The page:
5. Don’t bite more than you can chew

Investing in startups is risky – with either big wins or huge losses. Make sure that you’re financially backed up adequately, to lose the amount you’re willing to invest. You may consider diversifying the startups you invest in, but if you’re very knowledgeable in a particular domain, it’s best to stick to what you know.

At the same time, waiting to invest until you feel like you “know enough”, could also impact adversely by making you a fence-sitter and you could miss out on a potential opportunity induced by fear – of risk, of losing liquidity, or simply the fear of making a wrong decision. The younger generation has only seen the effects of one major downturn in 2008. But older investors have seen multiple ups and downs before, and so are more prudent to have stuck with investing in the market. And, fortunately for them, that approach has appeared to pay off. Taking the time to educate yourself can help alleviate the fear that many investors feel when trying to make financial decisions.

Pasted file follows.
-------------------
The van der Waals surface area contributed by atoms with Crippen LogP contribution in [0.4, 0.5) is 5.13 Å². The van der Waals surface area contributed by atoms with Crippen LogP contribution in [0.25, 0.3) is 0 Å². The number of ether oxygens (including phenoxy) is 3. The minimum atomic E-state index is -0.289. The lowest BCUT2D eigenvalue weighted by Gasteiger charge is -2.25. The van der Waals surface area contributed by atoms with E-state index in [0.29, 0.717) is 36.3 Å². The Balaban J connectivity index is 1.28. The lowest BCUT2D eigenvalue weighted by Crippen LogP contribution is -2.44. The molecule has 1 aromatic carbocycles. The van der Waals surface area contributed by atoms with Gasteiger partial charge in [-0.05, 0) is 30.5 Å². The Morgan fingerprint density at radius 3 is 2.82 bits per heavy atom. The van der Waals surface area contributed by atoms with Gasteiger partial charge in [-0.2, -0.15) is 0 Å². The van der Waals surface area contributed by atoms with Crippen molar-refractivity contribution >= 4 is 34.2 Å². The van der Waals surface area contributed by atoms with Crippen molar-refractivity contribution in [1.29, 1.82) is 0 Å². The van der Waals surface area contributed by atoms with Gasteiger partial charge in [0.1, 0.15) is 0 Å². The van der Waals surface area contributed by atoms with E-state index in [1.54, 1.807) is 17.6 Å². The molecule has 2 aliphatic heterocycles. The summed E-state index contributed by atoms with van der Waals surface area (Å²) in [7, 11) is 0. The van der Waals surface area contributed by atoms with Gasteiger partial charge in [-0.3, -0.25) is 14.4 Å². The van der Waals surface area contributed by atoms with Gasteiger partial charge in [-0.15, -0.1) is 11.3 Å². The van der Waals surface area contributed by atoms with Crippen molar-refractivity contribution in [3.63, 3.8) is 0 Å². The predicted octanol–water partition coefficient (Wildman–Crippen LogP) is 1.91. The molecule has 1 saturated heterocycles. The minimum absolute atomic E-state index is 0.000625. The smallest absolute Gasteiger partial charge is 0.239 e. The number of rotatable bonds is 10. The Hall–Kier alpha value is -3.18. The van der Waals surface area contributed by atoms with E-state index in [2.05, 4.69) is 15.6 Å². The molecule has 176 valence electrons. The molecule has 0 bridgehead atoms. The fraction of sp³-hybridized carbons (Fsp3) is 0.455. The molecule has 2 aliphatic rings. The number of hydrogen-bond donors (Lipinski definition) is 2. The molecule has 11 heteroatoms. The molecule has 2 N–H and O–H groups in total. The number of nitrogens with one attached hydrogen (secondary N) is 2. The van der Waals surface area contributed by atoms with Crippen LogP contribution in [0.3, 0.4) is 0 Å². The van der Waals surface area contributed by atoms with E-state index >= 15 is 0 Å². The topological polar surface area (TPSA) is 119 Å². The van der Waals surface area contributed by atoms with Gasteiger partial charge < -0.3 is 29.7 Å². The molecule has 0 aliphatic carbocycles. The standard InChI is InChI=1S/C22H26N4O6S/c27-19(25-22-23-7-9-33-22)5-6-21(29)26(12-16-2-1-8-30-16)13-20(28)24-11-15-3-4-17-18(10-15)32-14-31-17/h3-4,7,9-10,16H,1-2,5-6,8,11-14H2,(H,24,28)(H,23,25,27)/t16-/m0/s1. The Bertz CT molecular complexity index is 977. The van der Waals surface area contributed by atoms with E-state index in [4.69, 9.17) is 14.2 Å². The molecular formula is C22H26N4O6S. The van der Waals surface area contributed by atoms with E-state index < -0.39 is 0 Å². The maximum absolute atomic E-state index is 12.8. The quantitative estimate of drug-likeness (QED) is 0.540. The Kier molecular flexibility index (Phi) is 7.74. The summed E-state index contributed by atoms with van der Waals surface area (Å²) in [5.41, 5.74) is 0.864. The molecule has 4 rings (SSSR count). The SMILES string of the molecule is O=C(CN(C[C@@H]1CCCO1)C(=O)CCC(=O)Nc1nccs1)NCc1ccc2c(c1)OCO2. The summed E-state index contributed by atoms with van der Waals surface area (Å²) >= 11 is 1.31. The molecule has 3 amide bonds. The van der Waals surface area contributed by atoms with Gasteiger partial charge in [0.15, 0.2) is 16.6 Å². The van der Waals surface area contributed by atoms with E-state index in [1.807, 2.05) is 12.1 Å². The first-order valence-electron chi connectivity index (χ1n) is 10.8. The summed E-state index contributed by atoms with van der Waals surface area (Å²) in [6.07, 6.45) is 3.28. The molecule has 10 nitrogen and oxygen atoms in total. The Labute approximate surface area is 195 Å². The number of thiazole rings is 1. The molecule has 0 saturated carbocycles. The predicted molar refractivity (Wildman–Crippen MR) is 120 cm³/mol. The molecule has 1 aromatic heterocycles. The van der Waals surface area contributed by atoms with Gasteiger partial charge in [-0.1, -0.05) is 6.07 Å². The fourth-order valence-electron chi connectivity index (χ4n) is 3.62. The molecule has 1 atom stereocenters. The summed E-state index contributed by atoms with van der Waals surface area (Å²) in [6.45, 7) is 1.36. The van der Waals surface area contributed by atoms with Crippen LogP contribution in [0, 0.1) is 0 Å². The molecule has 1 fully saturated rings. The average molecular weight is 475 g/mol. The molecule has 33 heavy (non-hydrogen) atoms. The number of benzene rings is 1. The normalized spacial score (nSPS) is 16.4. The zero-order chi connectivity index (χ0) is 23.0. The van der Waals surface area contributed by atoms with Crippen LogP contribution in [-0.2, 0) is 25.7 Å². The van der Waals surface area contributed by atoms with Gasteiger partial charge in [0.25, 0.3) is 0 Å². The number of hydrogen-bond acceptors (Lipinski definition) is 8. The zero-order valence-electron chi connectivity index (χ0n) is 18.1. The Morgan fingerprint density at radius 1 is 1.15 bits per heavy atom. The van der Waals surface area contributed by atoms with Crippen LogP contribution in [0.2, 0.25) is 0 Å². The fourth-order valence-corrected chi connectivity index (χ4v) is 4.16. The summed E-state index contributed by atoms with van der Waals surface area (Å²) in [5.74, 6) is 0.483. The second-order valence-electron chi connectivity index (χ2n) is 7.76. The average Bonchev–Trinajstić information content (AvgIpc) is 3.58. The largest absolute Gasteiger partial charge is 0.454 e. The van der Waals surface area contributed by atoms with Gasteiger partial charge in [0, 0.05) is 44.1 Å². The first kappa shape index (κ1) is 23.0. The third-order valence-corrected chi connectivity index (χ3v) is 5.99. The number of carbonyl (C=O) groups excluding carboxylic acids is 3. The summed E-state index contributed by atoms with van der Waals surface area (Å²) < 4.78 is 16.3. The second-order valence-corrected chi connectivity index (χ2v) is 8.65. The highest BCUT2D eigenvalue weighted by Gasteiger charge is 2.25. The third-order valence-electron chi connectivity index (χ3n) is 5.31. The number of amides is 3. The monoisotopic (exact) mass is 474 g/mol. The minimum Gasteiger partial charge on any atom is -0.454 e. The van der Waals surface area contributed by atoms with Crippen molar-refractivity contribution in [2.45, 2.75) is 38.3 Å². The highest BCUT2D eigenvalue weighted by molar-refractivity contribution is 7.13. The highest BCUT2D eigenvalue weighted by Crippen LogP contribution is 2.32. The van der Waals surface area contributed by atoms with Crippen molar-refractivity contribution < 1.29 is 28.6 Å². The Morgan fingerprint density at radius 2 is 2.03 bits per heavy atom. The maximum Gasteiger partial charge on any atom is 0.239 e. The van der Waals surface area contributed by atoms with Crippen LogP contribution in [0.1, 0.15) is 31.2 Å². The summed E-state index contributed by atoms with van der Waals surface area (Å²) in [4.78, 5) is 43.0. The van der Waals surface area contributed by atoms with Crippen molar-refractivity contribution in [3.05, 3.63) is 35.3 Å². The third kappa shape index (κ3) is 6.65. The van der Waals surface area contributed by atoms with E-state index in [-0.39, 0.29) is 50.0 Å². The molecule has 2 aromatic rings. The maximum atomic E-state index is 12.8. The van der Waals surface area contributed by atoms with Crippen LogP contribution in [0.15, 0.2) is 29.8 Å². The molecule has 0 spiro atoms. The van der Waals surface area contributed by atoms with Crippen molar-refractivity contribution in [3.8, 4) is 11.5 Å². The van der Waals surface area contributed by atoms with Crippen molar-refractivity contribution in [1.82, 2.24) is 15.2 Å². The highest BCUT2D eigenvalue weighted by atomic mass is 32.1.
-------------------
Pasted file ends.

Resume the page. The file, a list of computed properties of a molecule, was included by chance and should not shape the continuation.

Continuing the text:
Last but not least, overconfidence can lead to damaging your investment portfolio as much as fear could on the other extreme. As such, set some personal targets for investment and return on those investments. And use what you’ve learned through experience to achieve those goals. Even if you aim to take a less active role in your investments, you still need to evaluate the effectiveness of your plan from time to time. All said and done, it is your money on the block.

The can help you make the right investment choices. If you would like to get connected to the right set of startups that match your investment guidelines, reach out to us at 044-46315959.